In inherits Canon’s most advanced AF system yet, which includes a subject recognition system trained by machine learning. This is able to recognize eyes, faces, and heads, meaning that the camera will remain focused on your subject even if they temporarily look away from you. It’s also been trained to recognize the eyes, heads, and bodies of some types of animals, and let you choose whether the system should prioritize human subjects, animals, or make no prioritization.

The R6 uses both the processor and algorithms from the pro-sports 1D X Mark III body, and Canon says the tracking maybe even better. The camera also provides the same AF configuration settings, which lets you select a ‘Case’ that describes the movement of your subject. These include an ‘Auto’ case that is supposed to adapt to the subject you’re shooting as it detects its movement.

Along with the joystick, the wheel is back too.

Almost everyone who has used the EOS R, including me, has stressed on the fact that the multi-function touch bar is absolutely useless. The way Canon markets is as a way to change your White Balance/ ISO just by your thumb or even just to preview your photos in the playback mode. While that may save a few milliseconds, it just increases the number of times you may accidentally hit while taking a picture from the viewfinder.

Changing your AF points has and always will be the fastest with the joystick, and the return of it just shows how much Canon has listened to its customers. All camera manufacturers should do that!

Specifications versus Price

Let’s get to the final deciding factor, and probably the most important one per say.

For 2499 USD, the EOS R6 is the only camera (other than the Panasonic S1), that offers a full-frame (well, almost) 4k UHD in 60P. Plus you get this in 10 Bit 4:2:2 in Canon Log. (body only)

The ability to shoot in HDR, both videos and photos, is a very futuristic move by Canon. Also, the inclusion of two UHS-II slots sounds very assuring to the ones, who are still looking to make it big in their profession and all the others alike, as they won’t have to really be worried about spending another grand just on their media storage.

Now, you may argue that it shoots all the video formats in ALL-IPB, which means that is a lower quality codec than the ALL-I. What ALL-IPB does is that it’ll take pictures for every three frames rather than for every frame. This leads to lower file sizes. But that is what is necessary for this body, otherwise, it will end up overheating just like it’s big brother.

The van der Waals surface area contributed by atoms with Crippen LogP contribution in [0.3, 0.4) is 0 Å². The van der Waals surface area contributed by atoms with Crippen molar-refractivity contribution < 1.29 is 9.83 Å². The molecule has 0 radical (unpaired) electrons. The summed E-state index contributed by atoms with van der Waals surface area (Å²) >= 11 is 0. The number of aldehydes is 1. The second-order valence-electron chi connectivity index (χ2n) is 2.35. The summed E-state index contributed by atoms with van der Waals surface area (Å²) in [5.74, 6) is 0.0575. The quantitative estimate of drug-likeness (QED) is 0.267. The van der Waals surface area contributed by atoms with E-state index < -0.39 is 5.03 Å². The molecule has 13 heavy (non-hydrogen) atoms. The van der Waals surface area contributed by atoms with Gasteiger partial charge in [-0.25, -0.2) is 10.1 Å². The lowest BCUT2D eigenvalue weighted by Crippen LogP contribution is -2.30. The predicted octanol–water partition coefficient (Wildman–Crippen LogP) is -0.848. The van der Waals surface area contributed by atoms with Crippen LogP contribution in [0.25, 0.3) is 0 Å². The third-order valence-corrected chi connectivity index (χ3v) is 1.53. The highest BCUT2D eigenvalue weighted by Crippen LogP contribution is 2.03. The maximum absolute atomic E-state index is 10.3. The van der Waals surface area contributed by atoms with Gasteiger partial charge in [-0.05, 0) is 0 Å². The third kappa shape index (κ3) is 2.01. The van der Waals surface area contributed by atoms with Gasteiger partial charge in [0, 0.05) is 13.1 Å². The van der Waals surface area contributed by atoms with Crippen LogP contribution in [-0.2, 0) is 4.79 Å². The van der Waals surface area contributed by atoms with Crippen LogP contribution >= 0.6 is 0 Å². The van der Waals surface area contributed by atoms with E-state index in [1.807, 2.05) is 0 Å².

Canon EOS R6

Most of the specs, as mentioned before, are very similar to the EOS R5. I’m really happy that Canon did not bump down the specifications by a lot to make it cheaper. You’re still getting the whopping 20fps in the electronic shutter, and boy is it not silent. You won’t even realize when you’ve taken a picture unless you’re in a really quiet environment.

Instead of 45MP on the R5, with the R6 you’re only getting 20.1MP. Which is absolutely perfect for low light situations, as a lesser amount of pixels do actually lead to lesser noise. Also, you won’t really need the 45MP sensor unless you’re doing print work for banners. The 5D Mark III had the same megapixel count, and we all loved it for lifestyle/portraiture work. The file sizes coming out of the 20.1 MP sensor of the R6 are going to be very easy on your machine as well.

Source: Canon Europe

I have always really appreciated the fact that my 77D had a top-down screen, which showed my shutter speed, aperture, ISO count, no. of pictures left, and even the battery bar. I almost never looked at the LCD. So the absence of a top-down display on the R6 will be a big deal for me personally, but not that big that I’d want to shell out another 900 USD for the R5 which has the top-down display.

Final Thoughts

There’s probably nothing to hate about this camera until I actually get it in my hand. On paper, it does sound like the perfect camera, the camera that I and a lot of other people have been waiting for. The price point that it comes in at just makes things even better.

To conclude, I feel it is safe to say that EOS R6 is the people’s camera.

The Canon EOS R6 - Hands On Review